Wednesday, January 02, 2008

What's this?

Because I've got a new job at another university, I had to return some books that were on my desk for ages... One of those books was an absolutely fascinating book about 13th century textiles found in tombs of the Spanish monastery “ El panteon real de las Huelgas”, in Burgos:

Gomez-Moreno, M (1946), El panteon real de las Huelgas de Burgos, Madrid: Consejo superior de investigaciones cientificas, Instituto Diego Velazquez

I really like some of the pillows that were found.

In the book, these pillows were included in the chapter on embroidery, but they were described as follows: “Una segunda categoria, dificil de rastrear en sus origenes, es el punto de media, hecho con agujas, sin base alguna que recuerde el tejido” (p. 84). According to this description, they were made with the technique “punto de media, hecho con agujas”, which is some kind of crochet or knitting, made with needles. Hmm.. what would that mean... I don't really understand this part either: “sin base alguna que recuerde el tejido”. Does it mean that the pillows do not have a base that ressembles woven textiles? If it is somehow crocheted or knitted, that is quite logical. In addition, the author says that is is difficult to trace the origin of this technique, and the pillows were probably made in Andalucia.

This pillow, for example, is 28 cm, made in red, cream and grey wool. The heraldic figures are probably fantasy figures. The buttons on top of the pillow cover are interesting too (but they're not included in the catalogue description):

These pillows remind me of something completely different: a series of Swiss 14th century purses described in this book:

Schmedding, B. (1978), Mittelalterliche Textilien in Kirchen und Klöstern der Schweiz, Bern: Abegg-Stiftung

As fas as I can see from the pictures, the surface texture of both pillows and purses looks similar (but maybe that's just wishful thinking :-). Here is an example of one of those Swiss purses. Schmedding suggests that this purse might be made using a knitting frame:

These purses are so beautiful! There are also some with horiontal rows of flowers in red, blue and yellow (on top of my wishlist of “Things I'd love to try to make one day”).

Maybe it's not possible to compare objects from such different times and places, but I do wonder whether similar techniques were used to make the pillows and the purses.

If you know more about this technique, please let me know!


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Chris Laning said...

I have a translation of the descriptions from Las Huelgas into English, which has been verified by a native Spanish speaker, if that would help. I am 3,000 miles from home at the moment, but if you will e-mail me at CLANING at IGC dot ORG (all the letters should be lower case) I will happily e-mail you what I have when I get back home on Friday.

Yes, both the pillow and the bag that you show are knitted. The bag may have been made on a knitting frame rather than knitted on needles. Both the bag and the pillow are silk (Gomez-Moreno says the pillows are wool, but he is wrong -- definitely NOT a textile man!). It is a little confusing because there are three pillows at Las Huelgas that are all shown in the book: this one and the one with castles are knitted, but the third one is embroidered in long-armed cross stitch, which at first glance looks a lot like knitting (but isn't).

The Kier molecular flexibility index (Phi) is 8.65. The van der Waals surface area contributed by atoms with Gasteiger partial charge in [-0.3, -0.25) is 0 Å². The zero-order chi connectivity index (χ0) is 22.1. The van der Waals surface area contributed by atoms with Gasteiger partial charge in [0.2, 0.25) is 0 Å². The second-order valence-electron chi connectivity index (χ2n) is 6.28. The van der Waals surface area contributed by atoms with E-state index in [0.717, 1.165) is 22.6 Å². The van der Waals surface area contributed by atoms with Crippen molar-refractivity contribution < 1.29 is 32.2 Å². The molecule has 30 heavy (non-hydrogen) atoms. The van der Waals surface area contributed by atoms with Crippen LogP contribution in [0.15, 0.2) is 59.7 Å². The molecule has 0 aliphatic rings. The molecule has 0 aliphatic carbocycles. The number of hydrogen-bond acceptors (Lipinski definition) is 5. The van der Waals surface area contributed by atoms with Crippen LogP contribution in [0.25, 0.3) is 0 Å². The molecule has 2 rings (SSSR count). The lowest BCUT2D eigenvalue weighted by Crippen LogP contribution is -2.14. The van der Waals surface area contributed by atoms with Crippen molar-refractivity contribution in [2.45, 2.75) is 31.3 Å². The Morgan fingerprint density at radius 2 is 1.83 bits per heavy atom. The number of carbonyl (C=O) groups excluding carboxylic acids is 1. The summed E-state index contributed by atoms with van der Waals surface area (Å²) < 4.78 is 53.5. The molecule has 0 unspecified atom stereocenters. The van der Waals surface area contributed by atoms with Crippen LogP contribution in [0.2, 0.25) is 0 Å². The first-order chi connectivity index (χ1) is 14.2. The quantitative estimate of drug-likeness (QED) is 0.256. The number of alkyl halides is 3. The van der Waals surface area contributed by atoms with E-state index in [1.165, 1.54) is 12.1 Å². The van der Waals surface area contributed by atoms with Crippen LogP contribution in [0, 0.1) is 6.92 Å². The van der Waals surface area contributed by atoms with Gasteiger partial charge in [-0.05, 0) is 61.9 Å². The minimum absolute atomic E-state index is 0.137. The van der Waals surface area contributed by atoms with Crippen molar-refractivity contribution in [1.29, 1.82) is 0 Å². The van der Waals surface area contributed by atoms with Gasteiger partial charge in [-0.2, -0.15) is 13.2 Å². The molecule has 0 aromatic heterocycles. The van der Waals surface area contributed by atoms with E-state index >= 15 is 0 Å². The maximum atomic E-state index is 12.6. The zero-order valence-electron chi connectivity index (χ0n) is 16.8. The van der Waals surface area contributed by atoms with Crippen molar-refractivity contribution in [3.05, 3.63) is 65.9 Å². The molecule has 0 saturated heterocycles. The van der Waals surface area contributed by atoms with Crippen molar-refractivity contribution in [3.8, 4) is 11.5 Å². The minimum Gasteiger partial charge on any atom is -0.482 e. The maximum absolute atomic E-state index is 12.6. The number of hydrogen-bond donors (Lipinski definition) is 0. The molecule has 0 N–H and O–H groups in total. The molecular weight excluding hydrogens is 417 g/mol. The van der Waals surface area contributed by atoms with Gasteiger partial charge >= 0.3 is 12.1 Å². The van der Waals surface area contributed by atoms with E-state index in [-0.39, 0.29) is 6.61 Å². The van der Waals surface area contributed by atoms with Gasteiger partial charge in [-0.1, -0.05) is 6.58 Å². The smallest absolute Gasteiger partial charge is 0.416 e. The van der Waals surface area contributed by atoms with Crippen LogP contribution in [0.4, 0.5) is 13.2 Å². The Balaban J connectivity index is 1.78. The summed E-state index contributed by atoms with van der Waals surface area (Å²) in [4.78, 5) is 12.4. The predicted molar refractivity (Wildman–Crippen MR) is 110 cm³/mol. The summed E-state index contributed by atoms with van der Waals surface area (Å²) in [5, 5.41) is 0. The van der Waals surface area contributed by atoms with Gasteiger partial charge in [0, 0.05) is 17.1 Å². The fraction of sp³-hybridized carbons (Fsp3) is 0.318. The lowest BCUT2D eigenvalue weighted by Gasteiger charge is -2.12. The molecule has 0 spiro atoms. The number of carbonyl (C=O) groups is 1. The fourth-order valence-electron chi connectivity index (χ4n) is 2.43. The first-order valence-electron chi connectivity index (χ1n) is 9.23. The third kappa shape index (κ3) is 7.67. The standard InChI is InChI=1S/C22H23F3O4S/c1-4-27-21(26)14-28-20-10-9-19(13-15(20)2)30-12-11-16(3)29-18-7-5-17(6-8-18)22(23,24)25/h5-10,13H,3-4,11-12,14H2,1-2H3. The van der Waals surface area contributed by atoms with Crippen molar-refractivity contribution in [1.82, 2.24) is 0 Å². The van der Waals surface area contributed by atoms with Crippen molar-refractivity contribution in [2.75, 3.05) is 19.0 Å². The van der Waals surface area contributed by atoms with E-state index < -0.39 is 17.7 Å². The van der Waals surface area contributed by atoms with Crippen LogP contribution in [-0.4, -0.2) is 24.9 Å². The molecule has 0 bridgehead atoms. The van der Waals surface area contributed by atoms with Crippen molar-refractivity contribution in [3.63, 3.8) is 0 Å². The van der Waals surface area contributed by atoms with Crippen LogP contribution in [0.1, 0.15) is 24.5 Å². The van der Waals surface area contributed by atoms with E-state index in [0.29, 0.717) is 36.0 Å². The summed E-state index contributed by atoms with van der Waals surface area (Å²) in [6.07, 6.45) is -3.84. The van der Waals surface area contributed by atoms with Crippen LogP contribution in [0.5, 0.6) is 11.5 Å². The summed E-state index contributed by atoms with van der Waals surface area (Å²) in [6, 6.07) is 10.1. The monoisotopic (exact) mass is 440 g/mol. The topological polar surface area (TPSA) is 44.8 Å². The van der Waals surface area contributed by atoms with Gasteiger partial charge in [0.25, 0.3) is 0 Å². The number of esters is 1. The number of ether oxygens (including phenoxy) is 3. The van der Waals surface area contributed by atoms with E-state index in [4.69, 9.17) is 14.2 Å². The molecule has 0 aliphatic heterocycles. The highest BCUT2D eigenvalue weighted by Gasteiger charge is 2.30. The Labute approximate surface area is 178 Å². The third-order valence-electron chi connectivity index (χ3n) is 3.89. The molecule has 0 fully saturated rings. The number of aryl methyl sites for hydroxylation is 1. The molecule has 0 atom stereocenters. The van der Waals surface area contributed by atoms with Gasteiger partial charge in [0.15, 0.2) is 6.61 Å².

These are about 150 years apart in age, and they are two of the oldest pieces of knitting in Western Europe. I know a number of people who have made either reproductions or pieces inspired by these. The HistoricKnit group on Yahoo has abundant resources in its archives and files sections on these and similar items, and there are some nice reproductions and other pieces in the photo albums.

Feel free to write to me and ask more questions. There is a lot of information available and I'll be happy to point you to it.

Machteld said...

Chris, thanks for your comment!

I already got the impression that Gomez-Moreno's description were not always very accurate.

I just signed up for the HistoricKnit group and it's wonderful to see that some people actually made them!

There's a new book about these textiles, but I haven't got it yet:

de VV.AA.

ISBN: 9788471203830
Nº Edición:1ª
Año de edición:2005
Plaza edición: MADRID

Unknown said...


I believe the book "Cloth and Clothing in Medieval Europe" also has some information on those pillowcases.... at least I remember pictures, but I'd have to look it up. I made one of those pillowcases with the fler-de-lys and my husbands heraldry- a unicorn, that I designed so it would fit in the space either the lion or the eagle takes. Since I wanted a "big" pillowcase (I know, I made it in the days before accuracy became my obsession), I cheated a bit and only knitted the heraldic images into every second lozenge....

Great work!


Laura said...

Ooh, a new book about Burgos! Maybe I'll be able to get my hands on this one.

Keep us posted once you have a look at it!

Amanda Haugland said...

Please help? I just came across this while looking for information on the Sion pouches. Do you own the Schmedding book? I've been trying to find a color (or black and white) photo of one of the Sion pouches--it's not one of the floral ones; it's the one with the almost-mazelike pattern, and I can't find a photo of it anywhere! It's mentioned in Richard Rutt's book, and I know someone who said she saw a photo of it in Brigitta Schmedding's book. Please let me know if it is, or if I can find it elsewhere. Thank you!

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